- Huawei is ramping up its efforts to expand its app store in Europe, according to a new report.
- The company has reportedly been holding discussions with carriers in Europe and has been pitching developers on optimising their apps for its platform.
- Huawei’s app store will be especially important for the Chinese tech giant as its upcoming devices will not have access to Google’s Play Store after August 19.
- The company has developed its own mobile operating system to replace Android, and its efforts to bolster its own app store further suggest Huawei could have been preparing for an alternative to Google’s services.
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Huawei has been quietly convincing app developers to optimise their apps for its own app store, according to a report from Bloomberg News.
Huawei’s App Gallery has been available on its mobile devices for years, and the company expanded the store to devices outside of China in 2018. But the company has reportedly been ramping up efforts to expand its own app store by holding talks with wireless carriers in Europe to pre-install the storefront on new devices. The Chinese tech giant has told potential partners that 50 million customers in Europe would be using its app store by the end of 2018, according to the report.
A Huawei representative did not immediately respond to Business Insider’s request for comment.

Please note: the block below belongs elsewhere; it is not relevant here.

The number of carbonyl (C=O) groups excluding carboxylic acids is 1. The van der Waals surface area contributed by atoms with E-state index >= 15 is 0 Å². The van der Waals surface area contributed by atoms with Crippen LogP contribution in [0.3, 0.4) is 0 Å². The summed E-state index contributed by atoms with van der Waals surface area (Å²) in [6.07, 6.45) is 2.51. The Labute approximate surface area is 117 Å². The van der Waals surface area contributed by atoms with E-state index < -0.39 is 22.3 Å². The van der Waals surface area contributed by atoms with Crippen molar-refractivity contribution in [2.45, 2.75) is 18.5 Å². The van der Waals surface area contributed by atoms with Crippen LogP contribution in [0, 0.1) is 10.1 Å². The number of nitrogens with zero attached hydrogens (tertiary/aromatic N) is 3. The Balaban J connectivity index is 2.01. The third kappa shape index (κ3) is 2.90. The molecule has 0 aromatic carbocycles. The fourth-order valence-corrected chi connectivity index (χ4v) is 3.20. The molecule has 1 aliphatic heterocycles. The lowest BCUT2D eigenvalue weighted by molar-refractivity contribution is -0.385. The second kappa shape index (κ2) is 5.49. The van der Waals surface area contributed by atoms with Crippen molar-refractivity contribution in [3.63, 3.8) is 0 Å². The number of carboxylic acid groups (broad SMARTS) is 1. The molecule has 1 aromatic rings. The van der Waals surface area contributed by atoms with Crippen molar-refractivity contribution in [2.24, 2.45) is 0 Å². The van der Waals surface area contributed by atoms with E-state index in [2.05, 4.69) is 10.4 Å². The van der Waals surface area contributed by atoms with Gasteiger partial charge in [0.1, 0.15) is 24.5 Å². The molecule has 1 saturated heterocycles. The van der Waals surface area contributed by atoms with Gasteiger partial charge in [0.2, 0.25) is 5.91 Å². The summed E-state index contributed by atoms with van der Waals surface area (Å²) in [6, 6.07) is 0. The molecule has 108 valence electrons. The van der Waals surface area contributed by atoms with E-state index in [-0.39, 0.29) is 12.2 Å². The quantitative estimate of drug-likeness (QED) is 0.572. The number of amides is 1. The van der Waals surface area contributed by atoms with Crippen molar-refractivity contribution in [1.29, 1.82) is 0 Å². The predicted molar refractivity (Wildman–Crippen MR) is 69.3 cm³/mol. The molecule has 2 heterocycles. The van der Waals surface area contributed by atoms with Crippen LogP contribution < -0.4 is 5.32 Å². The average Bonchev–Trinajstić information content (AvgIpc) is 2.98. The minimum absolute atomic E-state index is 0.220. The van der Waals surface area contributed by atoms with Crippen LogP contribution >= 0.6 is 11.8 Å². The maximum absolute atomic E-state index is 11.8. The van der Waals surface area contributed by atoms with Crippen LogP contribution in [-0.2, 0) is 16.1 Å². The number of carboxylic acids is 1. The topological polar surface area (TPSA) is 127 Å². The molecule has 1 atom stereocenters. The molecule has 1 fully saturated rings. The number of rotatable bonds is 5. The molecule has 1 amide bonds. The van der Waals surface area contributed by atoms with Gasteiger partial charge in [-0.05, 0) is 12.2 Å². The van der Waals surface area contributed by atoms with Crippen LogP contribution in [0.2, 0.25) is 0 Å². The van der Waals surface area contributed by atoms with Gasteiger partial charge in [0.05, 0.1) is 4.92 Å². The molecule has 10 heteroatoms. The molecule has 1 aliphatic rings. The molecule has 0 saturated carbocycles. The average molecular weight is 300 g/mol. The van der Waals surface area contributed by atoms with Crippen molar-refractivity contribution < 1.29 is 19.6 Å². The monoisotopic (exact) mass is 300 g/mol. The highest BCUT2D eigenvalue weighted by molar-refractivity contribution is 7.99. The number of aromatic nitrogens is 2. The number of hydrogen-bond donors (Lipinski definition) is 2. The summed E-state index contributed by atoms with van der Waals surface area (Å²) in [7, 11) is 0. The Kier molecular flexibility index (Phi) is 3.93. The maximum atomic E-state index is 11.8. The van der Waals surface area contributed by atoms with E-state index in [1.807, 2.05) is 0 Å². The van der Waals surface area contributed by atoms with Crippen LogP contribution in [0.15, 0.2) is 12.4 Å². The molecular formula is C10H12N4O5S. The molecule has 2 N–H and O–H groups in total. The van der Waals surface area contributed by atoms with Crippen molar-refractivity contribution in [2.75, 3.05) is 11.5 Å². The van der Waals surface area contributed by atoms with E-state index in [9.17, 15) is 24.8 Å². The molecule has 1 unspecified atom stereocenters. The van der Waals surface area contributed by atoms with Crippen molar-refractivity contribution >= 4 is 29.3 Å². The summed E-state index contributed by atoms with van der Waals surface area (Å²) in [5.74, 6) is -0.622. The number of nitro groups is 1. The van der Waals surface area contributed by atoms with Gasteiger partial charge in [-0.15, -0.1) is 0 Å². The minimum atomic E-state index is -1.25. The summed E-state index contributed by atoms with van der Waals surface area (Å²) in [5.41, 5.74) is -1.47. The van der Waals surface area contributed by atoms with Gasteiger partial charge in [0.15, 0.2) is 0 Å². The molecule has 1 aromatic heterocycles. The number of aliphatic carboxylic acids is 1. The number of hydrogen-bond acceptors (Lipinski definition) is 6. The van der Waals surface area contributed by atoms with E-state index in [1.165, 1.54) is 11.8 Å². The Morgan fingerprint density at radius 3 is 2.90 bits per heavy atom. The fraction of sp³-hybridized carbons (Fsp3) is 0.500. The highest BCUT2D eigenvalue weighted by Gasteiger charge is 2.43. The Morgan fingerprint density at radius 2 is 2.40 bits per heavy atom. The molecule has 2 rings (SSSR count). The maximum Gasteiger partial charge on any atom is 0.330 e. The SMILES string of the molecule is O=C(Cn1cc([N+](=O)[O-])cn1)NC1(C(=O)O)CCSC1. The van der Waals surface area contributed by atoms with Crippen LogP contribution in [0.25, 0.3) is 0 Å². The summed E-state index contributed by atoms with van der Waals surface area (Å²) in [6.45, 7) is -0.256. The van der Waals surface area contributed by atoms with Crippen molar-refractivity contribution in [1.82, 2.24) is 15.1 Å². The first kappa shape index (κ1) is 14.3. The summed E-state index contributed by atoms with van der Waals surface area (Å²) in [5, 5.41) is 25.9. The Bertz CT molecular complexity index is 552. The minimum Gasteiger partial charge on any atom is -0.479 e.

Huawei’s App Gallery will be increasingly important for the company as Google severs ties with the firm in a move that would restrict it from using Google’s Play Store and apps on new devices moving forward. That’s because the US Deparment of Commerce has placed Huawei on an entity list that would require US companies to obtain government permission before working with it. The US government issued Huawei a reprieve on Monday that would allow the company to continue maintaining and providing updates to its existing US handsets until August 19.
But if Huawei wants to use Android after August 19, it will have to use the free open-source version of the software, which is not controlled by Google. That means future software updates, apps, and features for the company’s phones must be distributed by Huawei, not Google.
Huawei said in March that it has developed its own operating system that could be used to replace Google’s software in the event that it would no longer be able to work with the search giant. That it’s also been working more closely with app developers recently further suggests the company may have been preparing for a scenario in which it will not have access to Google’s Play Store. But it’s unclear how successful those efforts will be if Huawei is unable to work with major American app makers like Facebook, which also owns Instagram and WhatsApp, and Epic Games, the company behind “Fortnite.”
Huawei has reportedly been trying to sell developers on the processing power of its products to entice them into creating apps for its app store. In its pitch materials to developers, the company also mentions a tool for easily tailoring apps developed for Google’s store for its own App Gallery, Bloomberg’s report says. A crucial part of Huawei’s pitch also involves providing app developers with exposure to the app market in China, where Google’s services are banned.
Bloomberg’s report suggests Huawei is focusing its app store efforts on Europe, which is a key market for the Chinese tech behemoth. Huawei’s devices account for 23.3% of the smartphone market in Europe, the Middle East, and Africa, according to data from Canalys provided to Business Insider. That makes it Huawei’s second largest smartphone market outside of the Greater China region.
It’s unclear how far along Huawei’s own mobile operating system is, which might be called “HongMeng OS,” but it’s said to have been in development since 2012.
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